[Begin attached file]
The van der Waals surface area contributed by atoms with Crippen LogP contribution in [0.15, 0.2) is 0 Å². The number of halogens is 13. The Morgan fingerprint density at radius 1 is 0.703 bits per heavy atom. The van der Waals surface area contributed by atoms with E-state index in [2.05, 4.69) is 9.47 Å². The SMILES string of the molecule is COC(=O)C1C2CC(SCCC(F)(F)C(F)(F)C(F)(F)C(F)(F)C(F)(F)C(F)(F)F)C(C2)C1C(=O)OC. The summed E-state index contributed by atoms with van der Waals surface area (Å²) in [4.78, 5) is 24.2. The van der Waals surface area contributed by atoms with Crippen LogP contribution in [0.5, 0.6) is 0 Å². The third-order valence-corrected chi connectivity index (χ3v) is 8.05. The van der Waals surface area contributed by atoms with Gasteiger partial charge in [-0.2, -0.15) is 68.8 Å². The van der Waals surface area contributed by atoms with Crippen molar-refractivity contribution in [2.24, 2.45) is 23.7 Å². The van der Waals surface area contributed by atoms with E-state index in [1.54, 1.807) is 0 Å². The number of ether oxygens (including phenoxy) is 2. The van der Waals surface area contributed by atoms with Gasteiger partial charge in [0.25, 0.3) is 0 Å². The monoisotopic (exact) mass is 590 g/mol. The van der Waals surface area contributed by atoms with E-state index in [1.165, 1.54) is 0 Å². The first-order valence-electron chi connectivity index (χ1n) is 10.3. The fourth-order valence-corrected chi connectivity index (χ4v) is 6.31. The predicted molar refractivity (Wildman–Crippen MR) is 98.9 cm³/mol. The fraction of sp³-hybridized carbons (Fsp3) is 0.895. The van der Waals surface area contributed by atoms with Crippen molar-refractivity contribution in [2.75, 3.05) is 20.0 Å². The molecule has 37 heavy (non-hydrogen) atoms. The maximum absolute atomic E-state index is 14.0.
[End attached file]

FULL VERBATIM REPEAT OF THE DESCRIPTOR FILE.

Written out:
The van der Waals surface area contributed by atoms with Crippen LogP contribution in [0.15, 0.2) is 0 Å². The number of halogens is 13. The Morgan fingerprint density at radius 1 is 0.703 bits per heavy atom. The van der Waals surface area contributed by atoms with E-state index in [2.05, 4.69) is 9.47 Å². The SMILES string of the molecule is COC(=O)C1C2CC(SCCC(F)(F)C(F)(F)C(F)(F)C(F)(F)C(F)(F)C(F)(F)F)C(C2)C1C(=O)OC. The summed E-state index contributed by atoms with van der Waals surface area (Å²) in [4.78, 5) is 24.2. The van der Waals surface area contributed by atoms with Crippen LogP contribution in [0.5, 0.6) is 0 Å². The third-order valence-corrected chi connectivity index (χ3v) is 8.05. The van der Waals surface area contributed by atoms with Gasteiger partial charge in [-0.2, -0.15) is 68.8 Å². The van der Waals surface area contributed by atoms with Crippen molar-refractivity contribution in [2.24, 2.45) is 23.7 Å². The van der Waals surface area contributed by atoms with E-state index in [1.54, 1.807) is 0 Å². The number of ether oxygens (including phenoxy) is 2. The van der Waals surface area contributed by atoms with Gasteiger partial charge in [0.25, 0.3) is 0 Å². The monoisotopic (exact) mass is 590 g/mol. The van der Waals surface area contributed by atoms with E-state index in [1.165, 1.54) is 0 Å². The first-order valence-electron chi connectivity index (χ1n) is 10.3. The fourth-order valence-corrected chi connectivity index (χ4v) is 6.31. The predicted molar refractivity (Wildman–Crippen MR) is 98.9 cm³/mol. The fraction of sp³-hybridized carbons (Fsp3) is 0.895. The van der Waals surface area contributed by atoms with Crippen molar-refractivity contribution in [2.75, 3.05) is 20.0 Å². The molecule has 37 heavy (non-hydrogen) atoms. The maximum absolute atomic E-state index is 14.0.